7 Tips on how to find work in Italy as a foreigner

How to Find a work job in Italy

So, before I tell you about how to find work in Italy as a foreigner, I should explain my experience first. I found my first job in Italy months before my graduation. I started part-time when I was a student, and became a full-time employee after my graduation. Not to forget, I also did an internship in Milan during my studies. So I can confidently say that I have experience in different types of works in Italy. Here I will explain the process and my 7 tips so that others don’t have to go through the same trouble I have gone through.

Finding a job in 2021 is hard. Finding a job in Italy as a foreigner is harder. But nothing good in life is gained easily. And I always believe: The harder it is, the more it is worth doing! So, with that bit of motivation in mind, let me tell you some tips and tricks.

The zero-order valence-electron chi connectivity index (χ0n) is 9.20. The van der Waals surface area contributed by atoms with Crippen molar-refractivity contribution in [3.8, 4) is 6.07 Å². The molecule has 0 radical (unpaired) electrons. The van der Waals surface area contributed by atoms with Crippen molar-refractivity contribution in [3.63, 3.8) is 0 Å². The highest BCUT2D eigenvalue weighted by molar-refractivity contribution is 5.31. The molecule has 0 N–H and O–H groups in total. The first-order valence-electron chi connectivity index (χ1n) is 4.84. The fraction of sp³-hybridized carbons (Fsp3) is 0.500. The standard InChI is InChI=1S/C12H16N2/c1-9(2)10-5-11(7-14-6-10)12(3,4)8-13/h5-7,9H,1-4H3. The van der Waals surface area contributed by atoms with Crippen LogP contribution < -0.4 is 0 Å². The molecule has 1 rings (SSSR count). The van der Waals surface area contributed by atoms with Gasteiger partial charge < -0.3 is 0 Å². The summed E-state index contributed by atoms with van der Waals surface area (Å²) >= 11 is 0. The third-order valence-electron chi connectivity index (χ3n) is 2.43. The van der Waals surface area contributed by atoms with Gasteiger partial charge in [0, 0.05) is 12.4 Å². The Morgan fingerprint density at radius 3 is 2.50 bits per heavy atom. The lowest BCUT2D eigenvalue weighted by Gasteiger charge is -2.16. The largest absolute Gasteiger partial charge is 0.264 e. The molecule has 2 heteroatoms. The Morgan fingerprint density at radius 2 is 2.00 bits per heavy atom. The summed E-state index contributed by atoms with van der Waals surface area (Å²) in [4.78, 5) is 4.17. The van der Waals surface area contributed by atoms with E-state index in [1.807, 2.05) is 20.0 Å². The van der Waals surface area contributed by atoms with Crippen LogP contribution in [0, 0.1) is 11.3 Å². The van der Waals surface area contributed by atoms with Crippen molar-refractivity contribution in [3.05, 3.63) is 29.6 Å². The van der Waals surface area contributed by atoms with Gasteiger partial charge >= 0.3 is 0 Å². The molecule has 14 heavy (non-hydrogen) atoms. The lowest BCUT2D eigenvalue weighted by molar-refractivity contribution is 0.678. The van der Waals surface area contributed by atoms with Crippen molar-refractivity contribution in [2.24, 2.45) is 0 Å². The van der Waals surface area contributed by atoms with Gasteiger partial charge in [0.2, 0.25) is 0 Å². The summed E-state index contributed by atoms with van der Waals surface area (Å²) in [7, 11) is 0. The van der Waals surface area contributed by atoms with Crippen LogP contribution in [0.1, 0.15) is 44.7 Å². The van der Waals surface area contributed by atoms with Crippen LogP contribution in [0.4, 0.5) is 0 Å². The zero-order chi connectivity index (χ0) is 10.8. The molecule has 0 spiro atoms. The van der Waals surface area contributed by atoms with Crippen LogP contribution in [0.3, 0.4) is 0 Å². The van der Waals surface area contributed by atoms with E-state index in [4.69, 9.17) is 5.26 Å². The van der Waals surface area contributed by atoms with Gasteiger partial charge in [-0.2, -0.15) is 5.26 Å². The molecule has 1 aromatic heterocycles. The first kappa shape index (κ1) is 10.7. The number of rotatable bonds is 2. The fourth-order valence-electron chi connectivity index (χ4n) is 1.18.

1. Get your documents in order so you can work as a foreigner

This part is for Non-EU citizens like myself. Whatever stay permit or visa you have in Italy (or that you don’t) find out if and how long you can work in Italy before looking for a job. It would be awful when you find a job and realize that you can’t start working because of some missing papers. Some types:

Permesso di Soggiorno per Studio (Student stay permit)

It is the stay permit when you get in to Italy for studying purposes. With permesso di soggiorno per studio You are allowed to work 20 hours a week (source and required documents). It is given yearly until you graduate. Once you graduate you can get a job search permit.

Are you still a student? Check out my 7 tips on how to find an internship in Italy as a foreigner.

Permesso di Soggiorno per Attessa Occupazione (Job search permit)

The permesso di soggiorno per attessa occupazione a.k.a job search permit is given to the people who: graduated from a university in Italy, or had a job and have resigned/fired. You are allowed to work full time until the end of the permit. Remember that you can’t renew this permesso, it is given only to find a job, and you should convert it to Permesso di Lavoro (work permit) once you find a job.